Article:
Spotlight: Wine With a Purpose

Judy Jordan ’79 is Making a Difference

Jana F. Brown

Judy Jordan ’79 (seen walking through her vineyard) centers business around social enterprise, empowering young women.

Judy Jordan ’79 (seen walking through her vineyard) centers business around social enterprise, empowering young women.

In 29 years of running her own winery, Judy Jordan ’79 came to admire the work ethic of the men and women who helped her cultivate the land, and the community they built through supporting the wine industry. The impetus behind selling the successful J Vineyards and Winery in 2015 was a feeling that Jordan was ready for more, ready to begin what she calls her “second act.” So, with the help of former “J” COO Kathryn Lindstrom, she founded a new winery “with a purpose.” Geodesy, says its website, was created “in gratitude to our agricultural community with the sole purpose of empowering the next generation of young women.” The foundation branch of Geodesy, Wild Goat Edge, is a nonprofit supporting the advancement and education of young women whose parents work in agriculture. One hundred percent of Geodesy profits go to that effort.

“The program supports these young women in agriculture through connectivity, internships, and mentorship,” explains Jordan. “The best part about it is that it’s creating a village of female leaders and mentors in our area.” To start, there are six young women, ages 17 to 21, taking part in a pilot program with Wild Goat Edge, attending Santa Rosa (Calif.) Junior College, with a goal of earning an associate’s degree. Those women are mentored by an under-30 female cohort, who previously worked with Jordan and team through a J-sponsored junior mentorship program. Beyond that, Jordan has put together a consortium of older women, between 40 and 65, who are leaders in agriculture, business, and education in the Napa area; one is a professor at Stanford, another an editor of a local newspaper, for example. Still another layer includes women in their 70s and 80s, willing to share their life experiences with the younger generations.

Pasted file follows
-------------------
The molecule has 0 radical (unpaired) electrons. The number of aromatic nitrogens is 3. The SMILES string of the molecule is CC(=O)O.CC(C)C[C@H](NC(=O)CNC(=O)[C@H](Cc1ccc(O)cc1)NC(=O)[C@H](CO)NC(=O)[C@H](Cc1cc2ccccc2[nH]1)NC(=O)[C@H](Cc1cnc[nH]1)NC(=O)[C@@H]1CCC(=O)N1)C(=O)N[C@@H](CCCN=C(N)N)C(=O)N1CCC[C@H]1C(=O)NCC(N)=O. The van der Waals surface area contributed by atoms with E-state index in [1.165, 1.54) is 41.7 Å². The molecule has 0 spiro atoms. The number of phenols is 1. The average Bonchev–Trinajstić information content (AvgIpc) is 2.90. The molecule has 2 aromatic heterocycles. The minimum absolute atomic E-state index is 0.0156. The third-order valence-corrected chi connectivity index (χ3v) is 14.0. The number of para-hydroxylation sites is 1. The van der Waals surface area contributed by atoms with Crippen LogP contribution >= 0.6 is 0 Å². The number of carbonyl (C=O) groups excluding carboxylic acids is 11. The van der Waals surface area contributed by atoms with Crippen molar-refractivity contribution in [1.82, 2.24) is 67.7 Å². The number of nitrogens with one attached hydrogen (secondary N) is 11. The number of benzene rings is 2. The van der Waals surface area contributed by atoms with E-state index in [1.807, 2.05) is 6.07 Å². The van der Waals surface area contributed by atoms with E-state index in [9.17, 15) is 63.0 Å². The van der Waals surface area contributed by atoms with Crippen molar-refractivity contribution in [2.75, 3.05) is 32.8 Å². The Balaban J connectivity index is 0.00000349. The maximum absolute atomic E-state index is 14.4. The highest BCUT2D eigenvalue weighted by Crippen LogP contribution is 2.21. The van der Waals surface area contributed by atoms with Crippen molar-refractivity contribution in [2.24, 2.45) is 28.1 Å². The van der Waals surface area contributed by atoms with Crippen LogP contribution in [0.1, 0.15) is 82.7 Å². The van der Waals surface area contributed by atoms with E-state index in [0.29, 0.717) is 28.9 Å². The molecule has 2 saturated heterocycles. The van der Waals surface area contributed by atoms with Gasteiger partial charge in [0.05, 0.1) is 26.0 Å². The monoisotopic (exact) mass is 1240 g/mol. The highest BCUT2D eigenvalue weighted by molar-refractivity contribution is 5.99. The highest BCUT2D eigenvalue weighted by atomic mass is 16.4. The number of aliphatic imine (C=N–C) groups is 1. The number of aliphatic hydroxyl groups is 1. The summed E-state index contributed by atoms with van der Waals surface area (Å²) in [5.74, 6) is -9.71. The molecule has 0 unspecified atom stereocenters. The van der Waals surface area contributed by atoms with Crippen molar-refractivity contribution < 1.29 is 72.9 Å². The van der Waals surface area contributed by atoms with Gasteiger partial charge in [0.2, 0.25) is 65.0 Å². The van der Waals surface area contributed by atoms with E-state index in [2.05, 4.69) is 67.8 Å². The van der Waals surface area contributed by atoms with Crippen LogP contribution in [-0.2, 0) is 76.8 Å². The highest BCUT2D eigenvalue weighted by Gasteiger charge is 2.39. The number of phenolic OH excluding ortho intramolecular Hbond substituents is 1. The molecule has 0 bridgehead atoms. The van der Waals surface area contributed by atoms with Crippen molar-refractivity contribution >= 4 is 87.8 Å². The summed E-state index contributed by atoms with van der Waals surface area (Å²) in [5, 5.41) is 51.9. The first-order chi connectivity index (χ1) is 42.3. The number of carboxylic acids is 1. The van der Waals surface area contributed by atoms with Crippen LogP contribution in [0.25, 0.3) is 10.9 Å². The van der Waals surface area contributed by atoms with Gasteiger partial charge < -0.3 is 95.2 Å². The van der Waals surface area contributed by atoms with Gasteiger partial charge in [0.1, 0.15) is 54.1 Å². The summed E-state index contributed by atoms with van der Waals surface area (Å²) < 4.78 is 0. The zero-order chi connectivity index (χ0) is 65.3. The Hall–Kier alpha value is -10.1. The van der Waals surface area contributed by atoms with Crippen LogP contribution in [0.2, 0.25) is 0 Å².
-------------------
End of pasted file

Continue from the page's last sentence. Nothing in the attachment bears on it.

“We’re trying to set it up as a circular village that helps all women and brings more inclusivity to the younger ones,” says Jordan. “They succeed by taking us up on what we have to offer.” In addition to Jordan and general manager Lindstrom, the Geodesy team includes, among others, renowned winemaker Megan Baccivitch and Sara Sperling, Jordan’s executive assistant, who started on the J production line when she was only 19.

Geodesy lives by an understated but direct tag line: “Drink well. Do good. It’s that simple.” Jordan speaks of the idea of servant leadership that was instilled in her during her years at St. Paul’s. Though she knew little about the School when she applied as a teen from her home in Denver, Colo., she found tremendous nurturing from the teachers and the community as a whole, making close friends for life. “I came with polyester outfits, cowboy boots, and a curling iron,” Jordan recalls. “I was dropped into something unfamiliar and had to figure it out. I learned to survive and fell in love with the community. It set the stage for me to take chances in other areas of my life.”

Through Judy’s family-owned Jordan Winery, she branched off on her own in her late twenties to start J. Building a winery tested not only her business acumen, but also her management skills. In addition to finding joy in winemaking as a process itself and in the customers who fell in love with J’s offerings, Jordan came to cherish the in-house junior mentorship program, through which she first had a chance to work with the children of agricultural workers.

“It was so wonderful; they taught us so much,” says Jordan. “We gave them business experience. I knew for several years before I sold J that was something I wanted to keep doing.” The idea of “wine with a purpose” has turned into Geodesy – a name that pays homage both to Jordan’s training as a geologist and the beauty that comes from the Earth. As Jordan explains, it takes at least four years to make a good wine – sometimes eight. “We are trained to be very patient in agriculture,” she says. And though she understands that her calling is to promote the advancement of women, she knows it will take time to build her social enterprise.

Geodesy wines are created by an experienced team of agriculturalists and winemakers, precision farmed and hand-crafted by experts. For most entrepreneurs, business success is driven and measured through financial metrics. But with Geodesy and Wild Goat Edge, Jordan and Co. are putting the beneficiaries first in an upended model. By honoring the legacy of the families who have served as the backbone of Napa Valley’s wine industry, she is giving back in a way that was ingrained in her at St. Paul’s.

“Every day I get up and know this is what I was meant to do,” Jordan says. “The agenda is very clear; the young women are the center of this program. These wines are beautifully crafted, and anyone who chooses them can know they are doing something good.”

To learn more about purchasing Geodesy wines and making a difference in the lives of young women in agriculture, visit

St Paul's School